Overall, the interior is par for the econo-box course, but it does deserve a few demerits, particularly the choice of gauge fonts. The typeface used for the numbers circling both the tach and speedo are fine, but the official Focus font for "MPH" and "RPM" look jarringly out of place. It may be a small gripe, but owners will have a tough time ignoring it if they agree. We also found the front seats a source of complaint, as their bottom cushions are flat and feature soft bolsters that don't reach the front of the seat. And while butt warmers are a welcome inclusion on the leather package, these thrones take entirely too long to heat up.
A few more changes beneath the bodywork of the 2009 model also deserve mention. For one, the SES Coupe equipped with a manual transmission gets a new sport exhaust that allows the only engine option, a 2.0L four-cylinder, to breath better. This results not only include a more aggressive growl, but also three extra horsepower for a total of 143. Focus Coupe's equipped with the four-speed automatic don't get the new exhaust, but do get a 4.2 final drive ratio to help make up the difference on the way to 60 mph.
We were hoping that the new model's larger wheels and slightly increased horsepower would conjure up images of the old Focus SVT. While the '09 model certainly looks more the part, it comes up wanting in the dynamics department. What we liked about the '08 model, and is still present on the 2009 Focus SE, is a big car ride stuffed into a small car package. However, the '09 Focus SES sacrifices a chunk of that comfort for a limited amount of gain in handling prowess.
Both model years are blessed with excellent steering that does most of the work to make this small car feel nimble. Unfortunately, the 143-hp 2.0L engine is not nearly enough to make anyone feel fast. Couple that with an unremarkable five-speed transmission, rubbery clutch and tall shifter, and you're left with an ordinary, economy car driving experience from a vehicle whose exterior promises more.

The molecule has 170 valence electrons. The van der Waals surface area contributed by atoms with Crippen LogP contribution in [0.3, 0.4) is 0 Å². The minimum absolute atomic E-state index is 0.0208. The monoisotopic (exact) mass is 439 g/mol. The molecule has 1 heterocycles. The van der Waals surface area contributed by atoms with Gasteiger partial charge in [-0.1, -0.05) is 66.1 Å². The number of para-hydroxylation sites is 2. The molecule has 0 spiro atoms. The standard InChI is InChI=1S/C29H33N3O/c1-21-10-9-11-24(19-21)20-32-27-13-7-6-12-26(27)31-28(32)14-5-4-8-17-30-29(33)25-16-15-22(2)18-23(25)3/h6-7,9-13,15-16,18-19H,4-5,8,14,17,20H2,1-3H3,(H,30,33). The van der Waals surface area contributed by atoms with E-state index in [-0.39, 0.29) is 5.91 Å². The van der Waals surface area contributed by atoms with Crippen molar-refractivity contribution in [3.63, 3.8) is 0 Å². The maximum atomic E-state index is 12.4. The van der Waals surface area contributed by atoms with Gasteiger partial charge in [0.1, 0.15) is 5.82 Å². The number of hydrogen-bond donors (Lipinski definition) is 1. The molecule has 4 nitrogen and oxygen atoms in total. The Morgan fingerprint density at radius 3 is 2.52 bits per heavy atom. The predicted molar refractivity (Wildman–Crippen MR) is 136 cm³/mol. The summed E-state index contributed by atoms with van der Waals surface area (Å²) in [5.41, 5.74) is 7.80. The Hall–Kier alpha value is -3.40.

But the Focus SES Coupe is an economy car, and Ford takes great pains to remind potential buyers that it's capable of achieving 35 mpg on the highway. The 2009 model may look more like the SVTs of old, but that's just the wrapper. Underneath is a basic grocery getter that has little interest in acting like a sport compact regardless of the zoot suit it's wearing. The addition of optional ESC for 2009 makes the Focus Coupe an even more compelling bargain, but we still can't say it leads the pack of econo-coupes on sale today. Judging by our previous record of guessing the fortunes of Ford's new Focus, that means it'll sell like mad.
Photos Copyright ©2008 John Neff / Weblogs, Inc.
Autoblog accepts vehicle loans from auto manufacturers with a tank of gas and sometimes insurance for the purpose of evaluation and editorial content. Like most of the auto news industry, we also sometimes accept travel, lodging and event access for vehicle drive and news coverage opportunities. Our opinions and criticism remain our own — we do not accept sponsored editorial.